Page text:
Our past follows us, across borders, between cities–even into the infinite dark of space. And here, 462,000 kilometers above Australia, in the isolation and silence of their vacuous environment, the personal demons of Adr1ft’s astronauts return to haunt them.
Adr1ft opens on the Han-IV, a a space station shattered in the aftermath of a horrific accident. We inhabit the space suit of Commander Alex Oshima as she tries to discern what went wrong, how she can fix it, and whether anyone else survived. Through audio logs and clues in the Han-IV’s silent halls, however, we discover problems that existed long before the station’s sudden catastrophe.
This is Adr1ft’s greatest strength: Its characters may be on a mission of massive scientific importance–synthesizing life in an environment where life should be impossible–but their Earthly problems haven’t left them. It’s these fears, and the hope that staves them off, that lend a personal angle to what could have been an inhuman tale.
But that narrative is obscured by poor game design and pervasive boredom. Adr1ft’s zero-gravity environments require you to float through the corridors and laboratories of the Han-IV using your suit’s thrusters, and at first, it feels novel–there’s a sense of verticality that comes when gravity ceases to exist. But movement soon becomes a slog when you know where you want to go, but can only progress at a snail’s pace.
Furthermore, touching a wall, however lightly, damages your suit and requires fixing at specific repair stations. Adr1ft even introduces late-game electrical hazards that send you reeling into space with little warning. There’s also the matter of your oxygen. As you drift through the Han-IV’s decrepit corridors, your O2 reserves gradually deplete, until you find the next canister or refill module. But because of the abundant canisters strewn along your path, your reserves almost never deplete. These survival aspects feel forced. They don’t increase the game’s challenge, instead becoming an annoyance, and detracting from the story at hand.
The game’s radar doesn’t improve the experience, either. Despite the fact that Adr1ft takes place in a zero-gravity environment, with hallways stacked on top of one another, and branching corridors that twist and turn on a whim, the radar’s objective arrow fails to adjust to your elevation. Several times throughout my playthrough, I floated slowly along one path for several minutes, only to discover my objective was dozens of feet below me, past several layers of the station’s insulatory exterior.
If Adr1ft took place on a flat plain with normal gravity, the radar’s simple objective indicator might be effective. But Adr1ft unfolds in a very different environment than those of most games. And its capricious heads-up display fails to adapt to its own setting.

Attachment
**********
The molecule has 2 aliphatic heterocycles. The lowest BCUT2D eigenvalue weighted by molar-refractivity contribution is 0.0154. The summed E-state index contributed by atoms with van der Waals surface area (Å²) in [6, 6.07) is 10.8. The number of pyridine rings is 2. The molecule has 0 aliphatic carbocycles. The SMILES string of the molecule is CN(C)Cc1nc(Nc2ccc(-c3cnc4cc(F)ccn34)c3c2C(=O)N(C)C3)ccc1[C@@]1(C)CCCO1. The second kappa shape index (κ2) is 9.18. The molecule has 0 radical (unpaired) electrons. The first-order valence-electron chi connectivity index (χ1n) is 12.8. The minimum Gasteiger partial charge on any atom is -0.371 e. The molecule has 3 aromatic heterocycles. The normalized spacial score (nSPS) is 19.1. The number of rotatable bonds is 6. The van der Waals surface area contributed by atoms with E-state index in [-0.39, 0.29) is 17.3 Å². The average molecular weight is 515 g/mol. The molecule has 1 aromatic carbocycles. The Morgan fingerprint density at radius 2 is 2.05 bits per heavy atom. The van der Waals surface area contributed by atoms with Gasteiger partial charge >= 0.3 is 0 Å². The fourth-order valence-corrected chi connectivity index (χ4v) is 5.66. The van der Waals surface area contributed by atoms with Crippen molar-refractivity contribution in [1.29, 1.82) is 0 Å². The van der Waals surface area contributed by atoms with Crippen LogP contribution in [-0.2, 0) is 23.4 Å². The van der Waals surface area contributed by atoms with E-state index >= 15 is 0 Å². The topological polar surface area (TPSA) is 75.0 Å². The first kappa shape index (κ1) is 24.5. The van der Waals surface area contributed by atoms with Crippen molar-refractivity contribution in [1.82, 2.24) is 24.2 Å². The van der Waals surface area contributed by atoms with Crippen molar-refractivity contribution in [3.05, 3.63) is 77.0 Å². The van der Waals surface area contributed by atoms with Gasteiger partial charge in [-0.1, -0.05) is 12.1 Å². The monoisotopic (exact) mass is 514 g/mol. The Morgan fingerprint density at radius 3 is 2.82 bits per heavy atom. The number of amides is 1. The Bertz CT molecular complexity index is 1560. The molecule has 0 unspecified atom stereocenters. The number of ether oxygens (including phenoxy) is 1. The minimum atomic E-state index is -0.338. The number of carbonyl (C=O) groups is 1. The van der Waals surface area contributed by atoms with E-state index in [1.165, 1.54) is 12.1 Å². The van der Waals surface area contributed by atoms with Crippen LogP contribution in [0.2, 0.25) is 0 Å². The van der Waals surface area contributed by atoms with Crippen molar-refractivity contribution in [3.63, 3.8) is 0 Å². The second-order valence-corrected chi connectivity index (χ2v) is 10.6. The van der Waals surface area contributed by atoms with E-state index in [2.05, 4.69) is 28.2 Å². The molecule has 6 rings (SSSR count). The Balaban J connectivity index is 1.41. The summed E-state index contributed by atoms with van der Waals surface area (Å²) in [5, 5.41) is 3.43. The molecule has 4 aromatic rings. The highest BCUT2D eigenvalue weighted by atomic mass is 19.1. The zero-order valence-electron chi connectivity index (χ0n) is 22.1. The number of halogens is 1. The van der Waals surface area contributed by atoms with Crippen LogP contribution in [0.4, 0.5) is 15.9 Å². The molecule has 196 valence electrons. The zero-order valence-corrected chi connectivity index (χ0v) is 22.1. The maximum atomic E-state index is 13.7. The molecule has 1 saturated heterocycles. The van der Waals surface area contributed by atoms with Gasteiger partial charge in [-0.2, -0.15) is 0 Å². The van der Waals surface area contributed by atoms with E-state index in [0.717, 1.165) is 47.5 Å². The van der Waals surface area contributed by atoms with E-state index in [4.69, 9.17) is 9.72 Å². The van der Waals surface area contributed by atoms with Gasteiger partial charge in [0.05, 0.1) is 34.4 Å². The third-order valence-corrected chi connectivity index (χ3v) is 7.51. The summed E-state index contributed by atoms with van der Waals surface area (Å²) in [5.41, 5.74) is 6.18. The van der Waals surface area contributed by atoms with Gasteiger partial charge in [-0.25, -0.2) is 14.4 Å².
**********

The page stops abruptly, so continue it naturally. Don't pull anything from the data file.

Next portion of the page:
Adr1ft’s mechanics clash with each other in myriad ways.
Herein lies Adr1ft’s Shakespearean flaw: its systems clash with each other in myriad ways: the survival aspects discourage lengthy exploration. The tedious movement destroys the pacing. The ineffective HUD creates problems at every turn, burying the story in frustration and unclear direction.
It’s a shame, because Adr1ft is a gorgeous game, with moments of stunning beauty: the view of Asia at night from a quarter million miles away. Small droplets of water suspended in a silent interstellar greenhouse. The vast expanse of space, laid out before you with its multitudes of distant stars. There are macabre moments, too, among the Han-IV’s scattered debris. But even here, there’s an alluring sense of mystery.
That feeling is exacerbated when playing Adr1ft in VR. Textures are grittier with the Oculus, and minute details, such as the notes on characters’ desks, are almost illegible in some cases. But there’s a real sense of height and location that comes with the 360 degree views in virtual reality. Glancing around a botanical lab, or into the distant cities of Australia, becomes a much more engaging visual experience when it’s surrounding you. It’s one less layer of removal to deal with throughout the experience of exploring the space station.
Adr1ft’s characters aren’t immune to these vistas, either. They struggle with substance addiction, impostor syndrome, marriage problems, and interpersonal conflicts. But they push onward, trusting the notion that life can be beautiful. Adr1ft reveals small details that change your perception of these explorers’ relationships and regrets. Like their shattered space vessel, they’re all broken in their own ways. In digging below the surface, examining the mistakes these characters have made, and finding retribution among the guilt, Adr1ft tells a human story in a very inhuman setting.
“I’m coming back in, and it’s the saddest moment of my life.” One of Adr1ft’s astronauts recites this famous line from astronaut Edward Higgins White, the first American to perform a spacewalk outside of any protective structure. The character then confesses how little his time in space has changed him. It didn’t impart any profound connection to the human race. It just made him lonelier.
Adr1ft has an emotional story hiding below its surface. But that surface is coated in laborious movement, forced survival mechanics, and an obtrusive user interface. The characters all have stories to tell, and by plot’s end, they’ve reached profound realizations about their pasts, and how they need to change as they move forward. But unlike its characters, Adr1ft fails to find the meaning hidden among the wreckage.